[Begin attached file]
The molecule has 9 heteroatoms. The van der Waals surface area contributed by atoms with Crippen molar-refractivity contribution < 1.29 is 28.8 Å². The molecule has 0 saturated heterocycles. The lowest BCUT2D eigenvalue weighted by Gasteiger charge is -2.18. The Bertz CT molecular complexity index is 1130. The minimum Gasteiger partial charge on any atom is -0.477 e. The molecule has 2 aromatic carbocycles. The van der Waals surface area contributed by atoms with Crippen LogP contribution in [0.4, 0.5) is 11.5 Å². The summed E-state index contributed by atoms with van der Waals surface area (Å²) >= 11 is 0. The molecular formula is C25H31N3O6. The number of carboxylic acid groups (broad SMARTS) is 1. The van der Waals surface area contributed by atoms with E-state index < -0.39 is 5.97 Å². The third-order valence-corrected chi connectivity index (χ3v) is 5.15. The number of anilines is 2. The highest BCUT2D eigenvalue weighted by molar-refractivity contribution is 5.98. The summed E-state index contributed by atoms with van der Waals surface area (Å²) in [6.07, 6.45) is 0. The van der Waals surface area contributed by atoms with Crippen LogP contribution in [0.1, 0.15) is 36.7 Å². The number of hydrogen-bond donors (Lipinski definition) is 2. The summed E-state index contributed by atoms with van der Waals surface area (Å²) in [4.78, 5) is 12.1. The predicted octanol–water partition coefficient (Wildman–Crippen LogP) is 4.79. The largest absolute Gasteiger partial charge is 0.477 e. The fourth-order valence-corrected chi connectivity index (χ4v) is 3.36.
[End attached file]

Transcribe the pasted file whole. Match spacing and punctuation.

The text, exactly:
The molecule has 9 heteroatoms. The van der Waals surface area contributed by atoms with Crippen molar-refractivity contribution < 1.29 is 28.8 Å². The molecule has 0 saturated heterocycles. The lowest BCUT2D eigenvalue weighted by Gasteiger charge is -2.18. The Bertz CT molecular complexity index is 1130. The minimum Gasteiger partial charge on any atom is -0.477 e. The molecule has 2 aromatic carbocycles. The van der Waals surface area contributed by atoms with Crippen LogP contribution in [0.4, 0.5) is 11.5 Å². The summed E-state index contributed by atoms with van der Waals surface area (Å²) >= 11 is 0. The molecular formula is C25H31N3O6. The number of carboxylic acid groups (broad SMARTS) is 1. The van der Waals surface area contributed by atoms with E-state index < -0.39 is 5.97 Å². The third-order valence-corrected chi connectivity index (χ3v) is 5.15. The number of anilines is 2. The highest BCUT2D eigenvalue weighted by molar-refractivity contribution is 5.98. The summed E-state index contributed by atoms with van der Waals surface area (Å²) in [6.07, 6.45) is 0. The van der Waals surface area contributed by atoms with Crippen LogP contribution in [0.1, 0.15) is 36.7 Å². The number of hydrogen-bond donors (Lipinski definition) is 2. The summed E-state index contributed by atoms with van der Waals surface area (Å²) in [4.78, 5) is 12.1. The predicted octanol–water partition coefficient (Wildman–Crippen LogP) is 4.79. The largest absolute Gasteiger partial charge is 0.477 e. The fourth-order valence-corrected chi connectivity index (χ4v) is 3.36.